News briefs for February 8, 2019.
Microsoft has joined the OpenChain Project, "which builds trust in open source by making open source license compliance simpler and more consistent". Uber, Google and Facebook joined it last month. According to the announcement, "By joining OpenChain, Microsoft will help create best practices and define standards for open source software compliance, so that its customers have even greater choice and opportunity to bridge Microsoft and other technologies together in heterogeneous environments."
Google today announced it is open-sourcing ClusterFuzz and making it available for anyone to use. Fuzzing is "an automated method for detecting bugs in software that works by feeding unexpected inputs to a target program", and it's "effective at finding memory corruption bugs". ClusterFuzz is "a fuzzing infrastructure running on over 25,000 cores" was written to aid in the Chrome development process. You can check it out at the ClusterFuzz GitHub repository.
A security vulnerability discovered in Android gives attackers access to your phone if you open a .png file. ZDNet reports that "All it takes to trigger the bug is for attackers to send a crafted, malicious Portable Network Graphic (.PNG) file to a victim's device. Should the user open the file, the exploit is triggered." This bug affects Android versions 7.0–9.0.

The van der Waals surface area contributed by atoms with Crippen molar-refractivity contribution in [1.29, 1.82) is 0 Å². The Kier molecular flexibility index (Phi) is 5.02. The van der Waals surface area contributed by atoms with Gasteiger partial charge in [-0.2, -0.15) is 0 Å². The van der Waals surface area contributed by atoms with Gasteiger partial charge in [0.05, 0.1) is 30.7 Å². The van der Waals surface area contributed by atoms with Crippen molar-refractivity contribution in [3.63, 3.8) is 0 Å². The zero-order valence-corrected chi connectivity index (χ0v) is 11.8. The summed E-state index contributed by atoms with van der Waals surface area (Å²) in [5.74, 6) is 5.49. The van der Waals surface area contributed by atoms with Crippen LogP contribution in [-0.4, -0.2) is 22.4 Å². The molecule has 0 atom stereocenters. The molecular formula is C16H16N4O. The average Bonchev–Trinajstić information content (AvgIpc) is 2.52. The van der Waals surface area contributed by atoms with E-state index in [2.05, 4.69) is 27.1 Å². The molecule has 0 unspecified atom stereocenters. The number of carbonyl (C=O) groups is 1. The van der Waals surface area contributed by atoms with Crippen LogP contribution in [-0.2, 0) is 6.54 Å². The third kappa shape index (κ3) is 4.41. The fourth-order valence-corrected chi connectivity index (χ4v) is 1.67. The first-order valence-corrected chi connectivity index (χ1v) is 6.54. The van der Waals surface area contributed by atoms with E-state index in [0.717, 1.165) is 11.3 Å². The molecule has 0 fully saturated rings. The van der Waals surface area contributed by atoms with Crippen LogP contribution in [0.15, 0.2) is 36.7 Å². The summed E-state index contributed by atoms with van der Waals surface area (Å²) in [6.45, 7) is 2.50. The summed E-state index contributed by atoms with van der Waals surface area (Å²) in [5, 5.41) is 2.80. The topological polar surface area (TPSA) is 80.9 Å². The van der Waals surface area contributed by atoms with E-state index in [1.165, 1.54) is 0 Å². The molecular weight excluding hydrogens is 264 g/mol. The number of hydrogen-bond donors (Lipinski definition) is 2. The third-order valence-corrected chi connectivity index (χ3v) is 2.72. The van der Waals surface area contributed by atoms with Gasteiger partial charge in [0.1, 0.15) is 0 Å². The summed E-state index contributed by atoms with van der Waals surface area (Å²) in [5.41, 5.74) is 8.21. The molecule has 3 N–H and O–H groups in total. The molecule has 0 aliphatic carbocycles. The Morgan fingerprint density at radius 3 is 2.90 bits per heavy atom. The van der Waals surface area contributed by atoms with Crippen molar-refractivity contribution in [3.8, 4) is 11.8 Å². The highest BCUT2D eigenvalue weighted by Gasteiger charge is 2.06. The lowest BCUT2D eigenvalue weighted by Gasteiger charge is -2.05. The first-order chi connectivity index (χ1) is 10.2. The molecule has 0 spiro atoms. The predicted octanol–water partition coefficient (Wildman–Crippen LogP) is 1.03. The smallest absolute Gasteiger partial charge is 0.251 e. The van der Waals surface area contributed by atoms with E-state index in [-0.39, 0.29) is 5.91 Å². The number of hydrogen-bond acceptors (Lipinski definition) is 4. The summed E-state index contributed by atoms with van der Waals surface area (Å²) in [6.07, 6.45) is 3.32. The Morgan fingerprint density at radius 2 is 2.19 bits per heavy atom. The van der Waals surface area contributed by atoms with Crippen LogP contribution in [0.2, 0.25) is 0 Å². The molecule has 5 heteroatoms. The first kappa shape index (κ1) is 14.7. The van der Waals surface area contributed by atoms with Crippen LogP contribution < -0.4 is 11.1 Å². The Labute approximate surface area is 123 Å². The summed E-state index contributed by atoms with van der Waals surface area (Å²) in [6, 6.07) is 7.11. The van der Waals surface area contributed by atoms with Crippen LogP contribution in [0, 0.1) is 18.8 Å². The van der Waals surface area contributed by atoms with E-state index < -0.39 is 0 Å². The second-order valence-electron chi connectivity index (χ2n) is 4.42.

The Free Software Foundation has certified new hardware with its "Respect Your Freedom" endorsement: the Vikings D8 mainboard and D8 workstation. According to Phoronix, "The Vikings D8 is a re-branded ASUS KCMA-D8 but flashed with Libreboot+Coreboot to free the hardware down to the BIOS." In addition, "the D8 Workstation also ships with the FSF-approved Trisquel operating system that is free of any Linux binary blobs and proprietary software." See also the FSF post on the Respects Your Freedom certification.
Fedora is redesigning its logo due to issues with its current logo, including "the lack of a single colour variant", "the logo not working well on dark backgrounds", "confusion with other well-known brands, and the use of a proprietary font." See this article by Máirín Duffy for more on the history of the Fedora logo and other details on the change, and also see this post to join the discussion on the new options.